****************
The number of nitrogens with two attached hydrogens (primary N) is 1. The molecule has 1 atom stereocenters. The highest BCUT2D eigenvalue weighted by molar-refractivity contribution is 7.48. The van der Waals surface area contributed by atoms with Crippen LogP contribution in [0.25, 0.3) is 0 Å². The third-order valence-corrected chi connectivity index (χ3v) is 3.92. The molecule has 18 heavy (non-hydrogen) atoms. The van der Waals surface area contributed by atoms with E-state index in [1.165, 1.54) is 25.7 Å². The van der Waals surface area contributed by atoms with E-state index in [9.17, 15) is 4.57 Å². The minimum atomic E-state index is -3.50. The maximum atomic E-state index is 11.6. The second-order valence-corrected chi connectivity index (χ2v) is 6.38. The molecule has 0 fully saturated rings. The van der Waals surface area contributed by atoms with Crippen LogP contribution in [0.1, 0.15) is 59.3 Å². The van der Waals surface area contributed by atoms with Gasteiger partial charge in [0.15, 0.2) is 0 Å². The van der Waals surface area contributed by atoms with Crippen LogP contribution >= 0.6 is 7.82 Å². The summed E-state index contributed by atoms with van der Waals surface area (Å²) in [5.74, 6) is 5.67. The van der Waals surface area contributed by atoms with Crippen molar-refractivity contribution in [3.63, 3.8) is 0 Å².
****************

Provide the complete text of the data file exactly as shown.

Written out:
The number of nitrogens with two attached hydrogens (primary N) is 1. The molecule has 1 atom stereocenters. The highest BCUT2D eigenvalue weighted by molar-refractivity contribution is 7.48. The van der Waals surface area contributed by atoms with Crippen LogP contribution in [0.25, 0.3) is 0 Å². The third-order valence-corrected chi connectivity index (χ3v) is 3.92. The molecule has 18 heavy (non-hydrogen) atoms. The van der Waals surface area contributed by atoms with E-state index in [1.165, 1.54) is 25.7 Å². The van der Waals surface area contributed by atoms with E-state index in [9.17, 15) is 4.57 Å². The minimum atomic E-state index is -3.50. The maximum atomic E-state index is 11.6. The second-order valence-corrected chi connectivity index (χ2v) is 6.38. The molecule has 0 fully saturated rings. The van der Waals surface area contributed by atoms with Crippen LogP contribution in [0.1, 0.15) is 59.3 Å². The van der Waals surface area contributed by atoms with Gasteiger partial charge in [0.15, 0.2) is 0 Å². The van der Waals surface area contributed by atoms with Crippen LogP contribution >= 0.6 is 7.82 Å². The summed E-state index contributed by atoms with van der Waals surface area (Å²) in [5.74, 6) is 5.67. The van der Waals surface area contributed by atoms with Crippen molar-refractivity contribution in [3.63, 3.8) is 0 Å².